I have an SArray Integer Integer and I want to write k times to that array. For example, I want to call writeArray arr 1 10, writeArray arr 2 10, ..., writeArray arr k 10. However, I do not know how to do this when k itself is symbolic. Is this even possible?

I tried some things like this:

import qaulified Data.SBV as S
import qualified Data.SBV.List as S

writeBlock :: S.SArray Integer Integer -> S.SInteger -> S.SInteger -> S.SInteger -> S.SArray Integer Integer
writeBlock arr sz k v =
  let keyVals = S.zip (keyList sz k) (valueList sz v)
  in S.foldl writeArray' arr keyVals
    keyList 0 _ = S.nil
    keyList size key = key S..: keyList (size - 1) (key + 1)

    valueList 0 _ = S.nil
    valueList size value = value S..: valueList (size - 1) value

    writeArray' arr (key, value) = S.writeArray arr key value

which fails since SArray is not an SBV a. I also tried using concrete lists, which failed with different errors. Please let me know if there is any way to do this. Thanks, any help is appreciated.

  • 1
    Basically no this is not possible. But if you know an upper bound on k (concretely, not symbolically), then you can write to all positions up to the upper bound, using k to decide between writing 10 and writing the old value back in. Feb 8 at 21:06
  • Hmmm, ok thanks. Might be able to make do with this workaround. Appreciate it!
    – lucaspena
    Feb 8 at 21:45

1 Answer 1


When symbolically programming, you want to be very careful with what variables are used for control and what variables are used as data. It's perfectly fine to have your data to be completely symbolic. But you want to avoid symbolic variables in your control-flow. That is, data-flow of your program can be completely symbolic, but control-path should be (mostly) concrete.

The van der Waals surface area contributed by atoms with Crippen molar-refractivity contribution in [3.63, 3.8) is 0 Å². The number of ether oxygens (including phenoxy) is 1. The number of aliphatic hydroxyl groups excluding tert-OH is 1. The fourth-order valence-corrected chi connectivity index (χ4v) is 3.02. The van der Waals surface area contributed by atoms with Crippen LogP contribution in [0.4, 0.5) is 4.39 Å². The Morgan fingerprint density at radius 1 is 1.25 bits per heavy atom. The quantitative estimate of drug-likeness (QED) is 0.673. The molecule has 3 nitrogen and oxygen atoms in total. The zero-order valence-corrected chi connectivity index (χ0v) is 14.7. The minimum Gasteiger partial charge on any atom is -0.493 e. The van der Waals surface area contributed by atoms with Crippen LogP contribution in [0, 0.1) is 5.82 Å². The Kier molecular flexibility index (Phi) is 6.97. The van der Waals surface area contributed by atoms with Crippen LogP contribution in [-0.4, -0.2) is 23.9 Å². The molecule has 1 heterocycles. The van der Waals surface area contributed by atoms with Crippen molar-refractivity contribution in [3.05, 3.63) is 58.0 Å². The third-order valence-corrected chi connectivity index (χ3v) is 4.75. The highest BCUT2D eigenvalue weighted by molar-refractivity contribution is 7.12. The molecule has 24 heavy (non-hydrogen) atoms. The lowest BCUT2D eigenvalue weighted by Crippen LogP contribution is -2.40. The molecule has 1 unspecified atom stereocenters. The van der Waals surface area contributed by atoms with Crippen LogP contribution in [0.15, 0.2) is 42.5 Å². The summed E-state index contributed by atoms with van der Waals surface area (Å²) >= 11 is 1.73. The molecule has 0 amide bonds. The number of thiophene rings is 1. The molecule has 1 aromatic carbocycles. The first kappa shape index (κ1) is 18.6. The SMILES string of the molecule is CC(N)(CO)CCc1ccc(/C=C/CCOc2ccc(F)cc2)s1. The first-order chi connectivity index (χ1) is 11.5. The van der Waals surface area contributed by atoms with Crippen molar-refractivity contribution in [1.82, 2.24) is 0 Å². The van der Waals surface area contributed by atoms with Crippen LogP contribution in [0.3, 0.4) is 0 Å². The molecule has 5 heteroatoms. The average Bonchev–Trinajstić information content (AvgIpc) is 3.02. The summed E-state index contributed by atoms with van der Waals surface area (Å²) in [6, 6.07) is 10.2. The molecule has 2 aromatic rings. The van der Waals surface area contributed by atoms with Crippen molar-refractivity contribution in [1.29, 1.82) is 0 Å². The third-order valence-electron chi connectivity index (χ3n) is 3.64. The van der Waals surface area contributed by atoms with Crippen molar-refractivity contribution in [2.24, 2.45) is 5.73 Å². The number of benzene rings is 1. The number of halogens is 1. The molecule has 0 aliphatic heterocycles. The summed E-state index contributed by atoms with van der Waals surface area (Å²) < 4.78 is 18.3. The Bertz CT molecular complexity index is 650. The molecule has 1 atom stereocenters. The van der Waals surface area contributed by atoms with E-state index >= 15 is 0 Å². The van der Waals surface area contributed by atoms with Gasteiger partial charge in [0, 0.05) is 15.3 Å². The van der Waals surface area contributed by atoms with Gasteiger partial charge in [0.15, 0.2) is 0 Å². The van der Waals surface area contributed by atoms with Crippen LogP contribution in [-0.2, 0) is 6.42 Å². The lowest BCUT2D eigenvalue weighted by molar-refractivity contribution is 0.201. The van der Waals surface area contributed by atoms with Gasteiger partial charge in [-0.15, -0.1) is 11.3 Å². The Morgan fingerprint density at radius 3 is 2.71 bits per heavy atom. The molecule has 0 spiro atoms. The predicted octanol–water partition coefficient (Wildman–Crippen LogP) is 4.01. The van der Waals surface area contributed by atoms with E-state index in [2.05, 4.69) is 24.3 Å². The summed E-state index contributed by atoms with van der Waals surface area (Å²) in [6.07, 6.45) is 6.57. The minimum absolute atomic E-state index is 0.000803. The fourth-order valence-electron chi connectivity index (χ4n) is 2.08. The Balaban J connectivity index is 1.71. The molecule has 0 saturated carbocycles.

Since you're using k as a control-variable, any sort of recursion you do on it will fail to terminate. Think about how something like this will execute:

    valueList 0    _     = S.nil
    valueList size value = value S..: valueList (size - 1) value

There are two problems here: First you cannot use pattern-matching on a symbolic variable. (There's really nothing SBV can do about this, Haskell pattern-matching only works on concrete values; and for good reason.) So, the "symbolic" way of writing something like this would be:

    valueList size value = ite (size .== 0)
                               (value S..: valueList (size - 1) value)

Unfortunately, this won't work either, because it'll fail to terminate. The ite construct (if-then-else) has no clue when the recursion stops, since size is symbolic.

One way to deal with this problem is if you know a concrete upper bound on size. In that case, you can use that to do a bounded-loop. This would be the preferred solution if you know, in advance, such a concrete bound.

You can see an example of using an upper bound in https://hackage.haskell.org/package/sbv-10.3/docs/src/Documentation.SBV.Examples.CodeGeneration.GCD.html#sgcd, where this idea is used to implement GCD symbolically. Perhaps you can use a similar strategy to limit the recursion-depth, making it concretely computable.

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